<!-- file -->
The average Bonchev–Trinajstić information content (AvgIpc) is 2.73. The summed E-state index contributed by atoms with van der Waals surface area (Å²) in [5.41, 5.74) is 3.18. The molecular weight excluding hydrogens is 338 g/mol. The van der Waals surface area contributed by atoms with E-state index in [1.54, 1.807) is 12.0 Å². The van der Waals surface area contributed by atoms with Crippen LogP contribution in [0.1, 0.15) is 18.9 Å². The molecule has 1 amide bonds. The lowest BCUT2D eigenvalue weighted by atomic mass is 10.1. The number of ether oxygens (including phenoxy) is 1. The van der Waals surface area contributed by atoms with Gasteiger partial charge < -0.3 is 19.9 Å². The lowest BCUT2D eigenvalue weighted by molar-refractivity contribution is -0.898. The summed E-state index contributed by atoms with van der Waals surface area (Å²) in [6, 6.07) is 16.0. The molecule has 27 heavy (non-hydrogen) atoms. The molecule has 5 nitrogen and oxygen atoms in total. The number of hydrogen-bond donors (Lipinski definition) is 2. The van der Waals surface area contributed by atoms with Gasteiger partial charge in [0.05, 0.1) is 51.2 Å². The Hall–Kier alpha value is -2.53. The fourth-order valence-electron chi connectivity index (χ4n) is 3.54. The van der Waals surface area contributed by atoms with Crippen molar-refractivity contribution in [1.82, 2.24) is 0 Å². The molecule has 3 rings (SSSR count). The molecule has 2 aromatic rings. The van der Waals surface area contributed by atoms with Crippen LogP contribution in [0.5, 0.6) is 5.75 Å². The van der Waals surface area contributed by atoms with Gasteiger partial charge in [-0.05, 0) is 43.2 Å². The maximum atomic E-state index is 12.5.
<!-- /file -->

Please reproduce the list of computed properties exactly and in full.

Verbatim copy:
The average Bonchev–Trinajstić information content (AvgIpc) is 2.73. The summed E-state index contributed by atoms with van der Waals surface area (Å²) in [5.41, 5.74) is 3.18. The molecular weight excluding hydrogens is 338 g/mol. The van der Waals surface area contributed by atoms with E-state index in [1.54, 1.807) is 12.0 Å². The van der Waals surface area contributed by atoms with Crippen LogP contribution in [0.1, 0.15) is 18.9 Å². The molecule has 1 amide bonds. The lowest BCUT2D eigenvalue weighted by atomic mass is 10.1. The number of ether oxygens (including phenoxy) is 1. The van der Waals surface area contributed by atoms with Gasteiger partial charge < -0.3 is 19.9 Å². The lowest BCUT2D eigenvalue weighted by molar-refractivity contribution is -0.898. The summed E-state index contributed by atoms with van der Waals surface area (Å²) in [6, 6.07) is 16.0. The molecule has 27 heavy (non-hydrogen) atoms. The molecule has 5 nitrogen and oxygen atoms in total. The number of hydrogen-bond donors (Lipinski definition) is 2. The van der Waals surface area contributed by atoms with Gasteiger partial charge in [0.05, 0.1) is 51.2 Å². The Hall–Kier alpha value is -2.53. The fourth-order valence-electron chi connectivity index (χ4n) is 3.54. The van der Waals surface area contributed by atoms with Crippen molar-refractivity contribution in [1.82, 2.24) is 0 Å². The molecule has 3 rings (SSSR count). The molecule has 2 aromatic rings. The van der Waals surface area contributed by atoms with Crippen LogP contribution in [0.5, 0.6) is 5.75 Å². The van der Waals surface area contributed by atoms with Gasteiger partial charge in [-0.05, 0) is 43.2 Å². The maximum atomic E-state index is 12.5.